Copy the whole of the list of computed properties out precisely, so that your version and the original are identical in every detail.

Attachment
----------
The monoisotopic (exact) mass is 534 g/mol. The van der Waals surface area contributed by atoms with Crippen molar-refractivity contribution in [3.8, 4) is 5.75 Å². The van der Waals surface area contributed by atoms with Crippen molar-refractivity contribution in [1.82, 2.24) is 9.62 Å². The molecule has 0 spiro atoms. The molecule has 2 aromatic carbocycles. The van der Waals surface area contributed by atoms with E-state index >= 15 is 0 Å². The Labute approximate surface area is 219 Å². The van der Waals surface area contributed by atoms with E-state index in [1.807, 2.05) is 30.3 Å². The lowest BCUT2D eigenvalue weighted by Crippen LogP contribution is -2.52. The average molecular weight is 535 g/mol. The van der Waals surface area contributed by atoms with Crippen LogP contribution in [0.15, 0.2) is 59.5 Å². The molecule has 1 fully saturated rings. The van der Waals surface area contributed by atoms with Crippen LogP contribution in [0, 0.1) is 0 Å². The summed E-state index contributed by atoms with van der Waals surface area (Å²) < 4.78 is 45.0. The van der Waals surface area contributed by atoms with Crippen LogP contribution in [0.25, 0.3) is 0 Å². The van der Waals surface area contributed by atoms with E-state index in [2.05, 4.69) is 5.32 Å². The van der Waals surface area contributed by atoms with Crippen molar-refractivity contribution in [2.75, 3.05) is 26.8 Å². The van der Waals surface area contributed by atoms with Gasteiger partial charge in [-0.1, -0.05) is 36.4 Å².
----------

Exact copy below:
The monoisotopic (exact) mass is 534 g/mol. The van der Waals surface area contributed by atoms with Crippen molar-refractivity contribution in [3.8, 4) is 5.75 Å². The van der Waals surface area contributed by atoms with Crippen molar-refractivity contribution in [1.82, 2.24) is 9.62 Å². The molecule has 0 spiro atoms. The molecule has 2 aromatic carbocycles. The van der Waals surface area contributed by atoms with E-state index >= 15 is 0 Å². The Labute approximate surface area is 219 Å². The van der Waals surface area contributed by atoms with E-state index in [1.807, 2.05) is 30.3 Å². The lowest BCUT2D eigenvalue weighted by Crippen LogP contribution is -2.52. The average molecular weight is 535 g/mol. The van der Waals surface area contributed by atoms with Crippen LogP contribution in [0.15, 0.2) is 59.5 Å². The molecule has 1 fully saturated rings. The van der Waals surface area contributed by atoms with Crippen LogP contribution in [0, 0.1) is 0 Å². The summed E-state index contributed by atoms with van der Waals surface area (Å²) < 4.78 is 45.0. The van der Waals surface area contributed by atoms with Crippen LogP contribution in [0.25, 0.3) is 0 Å². The van der Waals surface area contributed by atoms with E-state index in [2.05, 4.69) is 5.32 Å². The van der Waals surface area contributed by atoms with Crippen molar-refractivity contribution in [2.75, 3.05) is 26.8 Å². The van der Waals surface area contributed by atoms with Gasteiger partial charge in [-0.1, -0.05) is 36.4 Å².